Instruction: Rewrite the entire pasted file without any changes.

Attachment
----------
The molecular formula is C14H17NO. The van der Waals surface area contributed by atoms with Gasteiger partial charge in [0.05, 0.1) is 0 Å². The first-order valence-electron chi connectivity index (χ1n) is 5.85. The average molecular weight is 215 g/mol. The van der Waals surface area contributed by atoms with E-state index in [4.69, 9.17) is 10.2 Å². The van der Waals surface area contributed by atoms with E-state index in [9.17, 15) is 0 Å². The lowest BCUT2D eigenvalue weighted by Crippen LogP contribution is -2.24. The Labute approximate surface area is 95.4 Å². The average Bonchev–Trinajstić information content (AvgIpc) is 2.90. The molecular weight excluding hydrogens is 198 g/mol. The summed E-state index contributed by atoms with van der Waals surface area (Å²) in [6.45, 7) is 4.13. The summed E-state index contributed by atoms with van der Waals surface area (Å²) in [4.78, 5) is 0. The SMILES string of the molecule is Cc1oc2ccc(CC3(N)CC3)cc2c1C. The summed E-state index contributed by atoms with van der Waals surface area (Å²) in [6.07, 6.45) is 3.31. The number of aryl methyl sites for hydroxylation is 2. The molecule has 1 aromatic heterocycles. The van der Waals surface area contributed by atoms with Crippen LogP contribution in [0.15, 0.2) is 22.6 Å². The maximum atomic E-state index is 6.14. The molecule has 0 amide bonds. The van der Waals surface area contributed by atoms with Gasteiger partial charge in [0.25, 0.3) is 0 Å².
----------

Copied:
The molecular formula is C14H17NO. The van der Waals surface area contributed by atoms with Gasteiger partial charge in [0.05, 0.1) is 0 Å². The first-order valence-electron chi connectivity index (χ1n) is 5.85. The average molecular weight is 215 g/mol. The van der Waals surface area contributed by atoms with E-state index in [4.69, 9.17) is 10.2 Å². The van der Waals surface area contributed by atoms with E-state index in [9.17, 15) is 0 Å². The lowest BCUT2D eigenvalue weighted by Crippen LogP contribution is -2.24. The Labute approximate surface area is 95.4 Å². The average Bonchev–Trinajstić information content (AvgIpc) is 2.90. The molecular weight excluding hydrogens is 198 g/mol. The summed E-state index contributed by atoms with van der Waals surface area (Å²) in [6.45, 7) is 4.13. The summed E-state index contributed by atoms with van der Waals surface area (Å²) in [4.78, 5) is 0. The SMILES string of the molecule is Cc1oc2ccc(CC3(N)CC3)cc2c1C. The summed E-state index contributed by atoms with van der Waals surface area (Å²) in [6.07, 6.45) is 3.31. The number of aryl methyl sites for hydroxylation is 2. The molecule has 1 aromatic heterocycles. The van der Waals surface area contributed by atoms with Crippen LogP contribution in [0.15, 0.2) is 22.6 Å². The maximum atomic E-state index is 6.14. The molecule has 0 amide bonds. The van der Waals surface area contributed by atoms with Gasteiger partial charge in [0.25, 0.3) is 0 Å².